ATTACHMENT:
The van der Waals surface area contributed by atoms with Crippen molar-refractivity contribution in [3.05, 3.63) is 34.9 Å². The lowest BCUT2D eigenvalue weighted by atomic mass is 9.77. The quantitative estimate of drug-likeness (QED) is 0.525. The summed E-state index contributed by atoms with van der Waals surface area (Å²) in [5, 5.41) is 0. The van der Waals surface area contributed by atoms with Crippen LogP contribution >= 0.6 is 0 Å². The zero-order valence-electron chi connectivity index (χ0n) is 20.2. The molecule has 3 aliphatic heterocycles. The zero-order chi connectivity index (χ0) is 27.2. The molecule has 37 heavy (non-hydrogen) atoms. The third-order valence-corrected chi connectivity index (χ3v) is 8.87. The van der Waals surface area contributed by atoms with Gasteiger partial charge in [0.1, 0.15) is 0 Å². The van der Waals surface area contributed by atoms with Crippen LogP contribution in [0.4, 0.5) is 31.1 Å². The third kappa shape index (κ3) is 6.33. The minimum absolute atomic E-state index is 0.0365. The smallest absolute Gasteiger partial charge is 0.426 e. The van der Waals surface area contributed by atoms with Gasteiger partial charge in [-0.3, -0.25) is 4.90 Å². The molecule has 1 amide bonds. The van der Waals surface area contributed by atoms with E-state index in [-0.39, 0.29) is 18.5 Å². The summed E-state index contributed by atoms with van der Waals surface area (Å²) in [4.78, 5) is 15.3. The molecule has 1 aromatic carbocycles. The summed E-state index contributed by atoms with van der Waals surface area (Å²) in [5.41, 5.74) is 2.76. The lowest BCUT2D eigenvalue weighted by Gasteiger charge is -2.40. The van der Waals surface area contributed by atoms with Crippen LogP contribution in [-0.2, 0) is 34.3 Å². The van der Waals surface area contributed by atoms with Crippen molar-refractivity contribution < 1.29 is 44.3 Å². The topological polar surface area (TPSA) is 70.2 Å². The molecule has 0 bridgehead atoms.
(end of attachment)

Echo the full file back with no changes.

The van der Waals surface area contributed by atoms with Crippen molar-refractivity contribution in [3.05, 3.63) is 34.9 Å². The lowest BCUT2D eigenvalue weighted by atomic mass is 9.77. The quantitative estimate of drug-likeness (QED) is 0.525. The summed E-state index contributed by atoms with van der Waals surface area (Å²) in [5, 5.41) is 0. The van der Waals surface area contributed by atoms with Crippen LogP contribution >= 0.6 is 0 Å². The zero-order valence-electron chi connectivity index (χ0n) is 20.2. The molecule has 3 aliphatic heterocycles. The zero-order chi connectivity index (χ0) is 27.2. The molecule has 37 heavy (non-hydrogen) atoms. The third-order valence-corrected chi connectivity index (χ3v) is 8.87. The van der Waals surface area contributed by atoms with Gasteiger partial charge in [0.1, 0.15) is 0 Å². The van der Waals surface area contributed by atoms with Crippen LogP contribution in [0.4, 0.5) is 31.1 Å². The third kappa shape index (κ3) is 6.33. The minimum absolute atomic E-state index is 0.0365. The smallest absolute Gasteiger partial charge is 0.426 e. The van der Waals surface area contributed by atoms with Gasteiger partial charge in [-0.3, -0.25) is 4.90 Å². The molecule has 1 amide bonds. The van der Waals surface area contributed by atoms with E-state index in [-0.39, 0.29) is 18.5 Å². The summed E-state index contributed by atoms with van der Waals surface area (Å²) in [4.78, 5) is 15.3. The molecule has 1 aromatic carbocycles. The summed E-state index contributed by atoms with van der Waals surface area (Å²) in [5.41, 5.74) is 2.76. The lowest BCUT2D eigenvalue weighted by Gasteiger charge is -2.40. The van der Waals surface area contributed by atoms with Crippen LogP contribution in [-0.2, 0) is 34.3 Å². The van der Waals surface area contributed by atoms with Crippen molar-refractivity contribution < 1.29 is 44.3 Å². The topological polar surface area (TPSA) is 70.2 Å². The molecule has 0 bridgehead atoms.